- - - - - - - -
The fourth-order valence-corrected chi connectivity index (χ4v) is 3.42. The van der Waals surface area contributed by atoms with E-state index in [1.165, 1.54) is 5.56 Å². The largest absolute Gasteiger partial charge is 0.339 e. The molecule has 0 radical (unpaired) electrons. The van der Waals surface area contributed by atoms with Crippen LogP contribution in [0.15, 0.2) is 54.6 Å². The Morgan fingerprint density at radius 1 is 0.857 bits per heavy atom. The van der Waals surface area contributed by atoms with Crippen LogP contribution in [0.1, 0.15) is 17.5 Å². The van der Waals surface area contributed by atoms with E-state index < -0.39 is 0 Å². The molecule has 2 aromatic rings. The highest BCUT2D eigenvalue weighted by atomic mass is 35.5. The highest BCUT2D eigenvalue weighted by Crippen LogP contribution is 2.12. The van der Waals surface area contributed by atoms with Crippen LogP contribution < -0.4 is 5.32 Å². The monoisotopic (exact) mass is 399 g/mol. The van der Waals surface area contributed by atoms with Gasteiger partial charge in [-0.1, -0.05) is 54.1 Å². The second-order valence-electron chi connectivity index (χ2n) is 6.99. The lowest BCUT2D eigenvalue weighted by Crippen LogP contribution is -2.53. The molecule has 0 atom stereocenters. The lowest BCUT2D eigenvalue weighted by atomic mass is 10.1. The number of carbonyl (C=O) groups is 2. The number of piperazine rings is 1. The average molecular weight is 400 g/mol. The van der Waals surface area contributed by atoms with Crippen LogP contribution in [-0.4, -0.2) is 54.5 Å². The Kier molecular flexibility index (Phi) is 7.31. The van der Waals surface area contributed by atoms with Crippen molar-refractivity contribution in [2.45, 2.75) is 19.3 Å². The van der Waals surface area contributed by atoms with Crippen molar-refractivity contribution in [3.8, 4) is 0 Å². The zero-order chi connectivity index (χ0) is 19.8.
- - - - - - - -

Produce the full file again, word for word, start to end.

The fourth-order valence-corrected chi connectivity index (χ4v) is 3.42. The van der Waals surface area contributed by atoms with E-state index in [1.165, 1.54) is 5.56 Å². The largest absolute Gasteiger partial charge is 0.339 e. The molecule has 0 radical (unpaired) electrons. The van der Waals surface area contributed by atoms with Crippen LogP contribution in [0.15, 0.2) is 54.6 Å². The Morgan fingerprint density at radius 1 is 0.857 bits per heavy atom. The van der Waals surface area contributed by atoms with Crippen LogP contribution in [0.1, 0.15) is 17.5 Å². The van der Waals surface area contributed by atoms with E-state index < -0.39 is 0 Å². The molecule has 2 aromatic rings. The highest BCUT2D eigenvalue weighted by atomic mass is 35.5. The highest BCUT2D eigenvalue weighted by Crippen LogP contribution is 2.12. The van der Waals surface area contributed by atoms with Crippen LogP contribution < -0.4 is 5.32 Å². The monoisotopic (exact) mass is 399 g/mol. The van der Waals surface area contributed by atoms with Gasteiger partial charge in [-0.1, -0.05) is 54.1 Å². The second-order valence-electron chi connectivity index (χ2n) is 6.99. The lowest BCUT2D eigenvalue weighted by Crippen LogP contribution is -2.53. The molecule has 0 atom stereocenters. The lowest BCUT2D eigenvalue weighted by atomic mass is 10.1. The number of carbonyl (C=O) groups is 2. The number of piperazine rings is 1. The average molecular weight is 400 g/mol. The van der Waals surface area contributed by atoms with Crippen LogP contribution in [-0.4, -0.2) is 54.5 Å². The Kier molecular flexibility index (Phi) is 7.31. The van der Waals surface area contributed by atoms with Crippen molar-refractivity contribution in [2.45, 2.75) is 19.3 Å². The van der Waals surface area contributed by atoms with Crippen molar-refractivity contribution in [3.8, 4) is 0 Å². The zero-order chi connectivity index (χ0) is 19.8.